Celiac disease sufferers cannot consume gluten as it causes a negative reaction with symptoms like diarrhea and abdominal pain. Over time, it can cause damage to the intestines. A thorough analysis of 22 popular probiotics has shown that most of the products that tested positive for gluten contained less than 20 parts per million of gluten, which the FDA considers gluten-free. Still, four probiotics contained higher levels of gluten.
Over half of the 22 products contained traces of gluten even though they were labeled as gluten-free. Dr. Peter Green, professor of medicine and director of the Celiac Disease Center, added, “We have been following reports in the scientific literature and news media on inaccurate labeling of nutritional supplements, and it appears that labels claiming a product is gluten-free are not to be trusted, at least when it comes to probiotics. This is a potential hazard for our patients, and we are concerned.”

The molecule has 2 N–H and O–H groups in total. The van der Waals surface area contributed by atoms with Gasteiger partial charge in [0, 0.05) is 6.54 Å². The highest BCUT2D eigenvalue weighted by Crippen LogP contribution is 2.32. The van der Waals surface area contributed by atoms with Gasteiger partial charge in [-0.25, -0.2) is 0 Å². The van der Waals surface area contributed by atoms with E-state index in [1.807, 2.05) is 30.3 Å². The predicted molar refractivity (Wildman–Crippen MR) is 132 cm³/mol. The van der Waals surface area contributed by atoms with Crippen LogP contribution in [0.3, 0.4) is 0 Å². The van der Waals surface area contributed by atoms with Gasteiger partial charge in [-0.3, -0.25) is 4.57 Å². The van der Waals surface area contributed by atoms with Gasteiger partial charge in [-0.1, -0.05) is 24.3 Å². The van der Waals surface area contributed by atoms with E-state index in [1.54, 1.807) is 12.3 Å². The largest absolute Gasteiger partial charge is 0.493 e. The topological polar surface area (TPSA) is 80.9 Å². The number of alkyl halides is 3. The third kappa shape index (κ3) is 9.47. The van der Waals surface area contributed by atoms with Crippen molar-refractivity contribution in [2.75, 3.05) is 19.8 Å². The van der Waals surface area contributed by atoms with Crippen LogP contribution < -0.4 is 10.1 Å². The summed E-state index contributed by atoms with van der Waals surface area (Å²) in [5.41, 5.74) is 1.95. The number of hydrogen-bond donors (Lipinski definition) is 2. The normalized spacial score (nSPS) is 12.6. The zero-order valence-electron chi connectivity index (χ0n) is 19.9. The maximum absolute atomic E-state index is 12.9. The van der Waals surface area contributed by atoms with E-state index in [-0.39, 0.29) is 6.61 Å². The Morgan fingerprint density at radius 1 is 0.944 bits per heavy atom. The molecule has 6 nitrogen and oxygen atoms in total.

Coauthor Dr. Benjamin Lebwohl said, “We know that most patients with celiac disease only develop intestinal damage when consuming more than 10 milligrams of gluten daily, and it is unlikely that contaminated probiotics can lead to that amount unless patients are ingesting mega-doses. Why is there any gluten in these products? Why should the consumer pay any attention to gluten-free labeling on such products? And given the great consumer interest in probiotics, will regulatory bodies take action to protect the public?”